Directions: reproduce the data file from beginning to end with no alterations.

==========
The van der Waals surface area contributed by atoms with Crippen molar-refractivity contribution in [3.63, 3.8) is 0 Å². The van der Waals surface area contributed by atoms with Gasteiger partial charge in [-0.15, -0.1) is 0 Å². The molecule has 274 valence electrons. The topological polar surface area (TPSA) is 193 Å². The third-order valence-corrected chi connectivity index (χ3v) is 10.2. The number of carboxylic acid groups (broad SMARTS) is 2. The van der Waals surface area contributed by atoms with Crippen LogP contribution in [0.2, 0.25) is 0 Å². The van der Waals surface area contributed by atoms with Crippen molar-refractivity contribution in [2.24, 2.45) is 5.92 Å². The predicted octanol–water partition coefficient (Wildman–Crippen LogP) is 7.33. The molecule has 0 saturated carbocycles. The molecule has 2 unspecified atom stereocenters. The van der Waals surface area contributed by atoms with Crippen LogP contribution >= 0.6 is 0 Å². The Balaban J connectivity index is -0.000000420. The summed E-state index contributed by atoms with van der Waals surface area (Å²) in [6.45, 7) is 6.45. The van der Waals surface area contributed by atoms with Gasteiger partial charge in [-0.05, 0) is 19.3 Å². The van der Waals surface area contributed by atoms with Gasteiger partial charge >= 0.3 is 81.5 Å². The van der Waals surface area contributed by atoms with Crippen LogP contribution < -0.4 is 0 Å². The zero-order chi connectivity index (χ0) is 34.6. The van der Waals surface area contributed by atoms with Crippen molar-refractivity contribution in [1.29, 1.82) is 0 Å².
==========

The van der Waals surface area contributed by atoms with Crippen molar-refractivity contribution in [3.63, 3.8) is 0 Å². The van der Waals surface area contributed by atoms with Gasteiger partial charge in [-0.15, -0.1) is 0 Å². The molecule has 274 valence electrons. The topological polar surface area (TPSA) is 193 Å². The third-order valence-corrected chi connectivity index (χ3v) is 10.2. The number of carboxylic acid groups (broad SMARTS) is 2. The van der Waals surface area contributed by atoms with Crippen LogP contribution in [0.2, 0.25) is 0 Å². The van der Waals surface area contributed by atoms with Crippen molar-refractivity contribution in [2.24, 2.45) is 5.92 Å². The predicted octanol–water partition coefficient (Wildman–Crippen LogP) is 7.33. The molecule has 0 saturated carbocycles. The molecule has 2 unspecified atom stereocenters. The van der Waals surface area contributed by atoms with Crippen LogP contribution >= 0.6 is 0 Å². The Balaban J connectivity index is -0.000000420. The summed E-state index contributed by atoms with van der Waals surface area (Å²) in [6.45, 7) is 6.45. The van der Waals surface area contributed by atoms with Gasteiger partial charge in [-0.05, 0) is 19.3 Å². The van der Waals surface area contributed by atoms with Gasteiger partial charge >= 0.3 is 81.5 Å². The van der Waals surface area contributed by atoms with Crippen LogP contribution < -0.4 is 0 Å². The zero-order chi connectivity index (χ0) is 34.6. The van der Waals surface area contributed by atoms with Crippen molar-refractivity contribution in [1.29, 1.82) is 0 Å².